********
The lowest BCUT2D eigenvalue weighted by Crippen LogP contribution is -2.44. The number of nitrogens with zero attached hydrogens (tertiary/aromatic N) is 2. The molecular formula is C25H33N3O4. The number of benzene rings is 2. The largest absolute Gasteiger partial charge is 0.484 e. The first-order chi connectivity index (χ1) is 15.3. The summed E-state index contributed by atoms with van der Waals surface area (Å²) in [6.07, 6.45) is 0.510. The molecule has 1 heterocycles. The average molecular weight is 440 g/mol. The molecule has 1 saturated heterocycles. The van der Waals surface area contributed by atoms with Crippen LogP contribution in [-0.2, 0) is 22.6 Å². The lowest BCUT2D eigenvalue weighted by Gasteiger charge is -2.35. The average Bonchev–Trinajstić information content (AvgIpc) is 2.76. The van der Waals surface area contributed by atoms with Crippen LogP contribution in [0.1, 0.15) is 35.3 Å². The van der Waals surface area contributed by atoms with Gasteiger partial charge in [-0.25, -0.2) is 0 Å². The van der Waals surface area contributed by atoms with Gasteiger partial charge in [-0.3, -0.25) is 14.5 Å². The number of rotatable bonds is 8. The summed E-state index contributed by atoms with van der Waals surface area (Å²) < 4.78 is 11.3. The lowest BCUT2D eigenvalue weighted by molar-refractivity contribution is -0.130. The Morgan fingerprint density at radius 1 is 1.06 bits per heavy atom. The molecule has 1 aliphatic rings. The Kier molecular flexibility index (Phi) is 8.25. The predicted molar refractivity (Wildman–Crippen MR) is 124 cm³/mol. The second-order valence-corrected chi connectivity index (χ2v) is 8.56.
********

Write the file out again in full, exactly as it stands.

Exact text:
The lowest BCUT2D eigenvalue weighted by Crippen LogP contribution is -2.44. The number of nitrogens with zero attached hydrogens (tertiary/aromatic N) is 2. The molecular formula is C25H33N3O4. The number of benzene rings is 2. The largest absolute Gasteiger partial charge is 0.484 e. The first-order chi connectivity index (χ1) is 15.3. The summed E-state index contributed by atoms with van der Waals surface area (Å²) in [6.07, 6.45) is 0.510. The molecule has 1 heterocycles. The average molecular weight is 440 g/mol. The molecule has 1 saturated heterocycles. The van der Waals surface area contributed by atoms with Crippen LogP contribution in [-0.2, 0) is 22.6 Å². The lowest BCUT2D eigenvalue weighted by Gasteiger charge is -2.35. The average Bonchev–Trinajstić information content (AvgIpc) is 2.76. The van der Waals surface area contributed by atoms with Crippen LogP contribution in [0.1, 0.15) is 35.3 Å². The van der Waals surface area contributed by atoms with Gasteiger partial charge in [-0.25, -0.2) is 0 Å². The van der Waals surface area contributed by atoms with Gasteiger partial charge in [-0.3, -0.25) is 14.5 Å². The number of rotatable bonds is 8. The summed E-state index contributed by atoms with van der Waals surface area (Å²) < 4.78 is 11.3. The lowest BCUT2D eigenvalue weighted by molar-refractivity contribution is -0.130. The Morgan fingerprint density at radius 1 is 1.06 bits per heavy atom. The molecule has 1 aliphatic rings. The Kier molecular flexibility index (Phi) is 8.25. The predicted molar refractivity (Wildman–Crippen MR) is 124 cm³/mol. The second-order valence-corrected chi connectivity index (χ2v) is 8.56.